Book Review: 11/22/63 by Stephen King

  • Comments: ↓ 5 user comments
  • Publish Date: November 3, 2011

Last updated on November 21.

History in the making

11/22/63 by Stephen King 11/22/63 by Stephen King
Scribner (Nov. 8, 2011)
Hardcover, 960 pages, $35
Kindle, $16.99
Critic Reviews
Positive 30
Mixed bar 4
Negative 2

Stephen King's latest super-sized novel is not a horror story; rather, it's an extensively researched work of historical fiction ... with a twist. High school teacher Jake Epping, the protagonist of 11/22/63, uses a time machine (probably the same one King himself uses to write so many massive books in such a short period of time) to travel to the late 1950s and early '60s in an attempt to prevent the assassination of President Kennedy. As was the case with his previous novel, Under the Dome, King first started writing 11/22/63 in the 1970s, only to abandon the book for decades before finally completing it.

Collected below are the professional reviews published for 11/22/63. Click on any linked publication name to go to that site to read the full review. (Some reviews may not be available online; those publication names are not linked.)

Liked it Associated Press / Rob Merrill  
The book is a delightful blend of history and fantasy. ... King's eye for period detail is sharp.
Loved it A.V. Club / Zack Handlen  
11/22/63 is King's best novel in years, minimizing his flaws and embracing the haunting, melancholic tone that has come to define his work. [Grade: A-]
Liked it Bloomberg / Andrew Dunn  
In the age of "Mad Men" and "Pan Am" it's refreshing to see a take on the era of sexism, segregation and cigarettes that's not decked out in stylish suits, cocktail shakers and jumbo jets. King specializes in quotidian horror: the dull job, the brutal spouse, the monster in the tract home behind the Montgomery Ward warehouse.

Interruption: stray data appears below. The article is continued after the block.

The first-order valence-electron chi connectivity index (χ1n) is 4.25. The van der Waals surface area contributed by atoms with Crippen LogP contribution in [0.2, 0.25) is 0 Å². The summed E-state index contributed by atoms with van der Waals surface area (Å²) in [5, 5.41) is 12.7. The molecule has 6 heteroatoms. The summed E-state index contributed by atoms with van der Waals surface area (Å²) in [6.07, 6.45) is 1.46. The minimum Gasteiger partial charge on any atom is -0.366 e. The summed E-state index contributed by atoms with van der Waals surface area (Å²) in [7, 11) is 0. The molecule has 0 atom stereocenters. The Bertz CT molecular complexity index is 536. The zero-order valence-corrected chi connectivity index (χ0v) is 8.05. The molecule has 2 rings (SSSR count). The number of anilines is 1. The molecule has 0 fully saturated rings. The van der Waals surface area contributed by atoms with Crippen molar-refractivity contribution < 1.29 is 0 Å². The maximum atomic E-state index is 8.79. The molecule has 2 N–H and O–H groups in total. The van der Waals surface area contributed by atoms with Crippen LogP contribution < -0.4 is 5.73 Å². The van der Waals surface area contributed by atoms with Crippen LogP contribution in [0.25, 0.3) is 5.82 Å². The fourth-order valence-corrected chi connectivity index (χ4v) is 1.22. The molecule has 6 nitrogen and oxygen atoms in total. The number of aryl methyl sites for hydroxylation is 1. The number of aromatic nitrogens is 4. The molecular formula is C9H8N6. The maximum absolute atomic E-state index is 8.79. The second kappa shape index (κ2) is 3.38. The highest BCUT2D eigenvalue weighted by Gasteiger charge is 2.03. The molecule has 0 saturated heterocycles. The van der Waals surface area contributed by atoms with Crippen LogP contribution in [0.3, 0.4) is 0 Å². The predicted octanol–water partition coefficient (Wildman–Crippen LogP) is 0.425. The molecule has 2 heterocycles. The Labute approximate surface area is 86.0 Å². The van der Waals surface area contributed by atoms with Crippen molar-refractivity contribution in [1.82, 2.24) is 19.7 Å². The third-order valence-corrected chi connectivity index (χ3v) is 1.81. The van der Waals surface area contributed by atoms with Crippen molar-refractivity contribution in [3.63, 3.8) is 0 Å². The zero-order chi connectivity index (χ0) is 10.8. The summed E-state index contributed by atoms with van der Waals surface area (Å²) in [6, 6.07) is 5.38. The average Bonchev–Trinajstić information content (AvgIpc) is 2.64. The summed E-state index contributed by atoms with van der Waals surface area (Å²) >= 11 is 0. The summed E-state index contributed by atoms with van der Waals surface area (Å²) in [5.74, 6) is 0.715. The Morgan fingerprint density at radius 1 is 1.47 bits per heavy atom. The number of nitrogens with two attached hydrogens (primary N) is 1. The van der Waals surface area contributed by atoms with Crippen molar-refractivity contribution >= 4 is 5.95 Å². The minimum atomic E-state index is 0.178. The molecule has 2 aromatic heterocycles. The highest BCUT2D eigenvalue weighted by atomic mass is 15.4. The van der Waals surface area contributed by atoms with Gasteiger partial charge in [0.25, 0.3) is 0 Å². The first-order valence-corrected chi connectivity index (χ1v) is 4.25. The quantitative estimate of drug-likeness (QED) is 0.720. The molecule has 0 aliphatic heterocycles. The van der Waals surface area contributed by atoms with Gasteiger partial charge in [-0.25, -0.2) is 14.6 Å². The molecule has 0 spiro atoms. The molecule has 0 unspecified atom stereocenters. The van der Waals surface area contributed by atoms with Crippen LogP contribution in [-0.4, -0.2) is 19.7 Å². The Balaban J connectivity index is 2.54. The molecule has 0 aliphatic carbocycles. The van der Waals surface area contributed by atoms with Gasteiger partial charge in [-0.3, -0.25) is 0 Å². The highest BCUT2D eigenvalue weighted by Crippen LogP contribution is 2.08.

Liked it Booklist / Daniel Kraus September 15, 2011
This doesn't loom as large as some King epics; on the other hand, did we appreciate It in 1986 as much as we do now? Leave it at this: fans will love it.
Liked it BookPage / Trisha Ping  
This quietly moving and thought-provoking book, with its unexpectedly poignant ending, is a compelling tale.
Liked it Chicago Tribune / Julia Keller  
Many writers have undertaken time-travel stories, but what's marvelous and enthralling about "11/22/63" is that you really feel that Jake's in a new place — that is, in an old place, the past. There is a beautiful, unsettling strangeness about everything, from the clothes to the music to the cars — yet it is also familiar, because we know it. ... [But] it's true that after the novel's midpoint, things begin to drag.
Liked it Cleveland Plain Dealer / Michelle Jarboe McFee  
Like many of King's recent works -- "Lisey's Story" and "Duma Key," in particular -- "11/22/63" has a sweetness that will surprise readers who think of him as a horror scribe.
Liked it The Columbus Dispatch [Ohio] / Alan Johnson  
It's impossible not to enjoy Stephen King's new "What if?" book, 11/22/63, about the assassination of John F. Kennedy. ... It is possible, however, to feel a little hollow after finishing King's latest novel. ... That said, 11/22/63 is an enjoyable blend of time travel, history, romance and '60s nostalgia in which the suspense is muted but ever present. Few writers could pull this off without the stitches showing, but King manages.
Liked it Financial Times / Adam LeBor  
The key to any novel set in an alternate reality is credible world-building, the steady accumulation of detail – preferably lightly distributed – that brings the story alive. King succeeds in this, partly by drawing on his own memories. ... The tension flags in the middle section while Epping is stalking Oswald during the early 1960s, even though King drops in several sub-plots and a love interest in an attempt to keep the narrative going.
Liked it Fort Worth Star-Telegram / David Martindale  
Essentially, King has taken a familiar Twilight Zone premise and breathed fresh new life into it by exploring not just an intriguing time-travel fantasy scenario, but by fleshing everything out to its fullest and reacquainting us with an era radically different from today.
Loved it The Globe and Mail (Toronto) / Robert J. Wiersema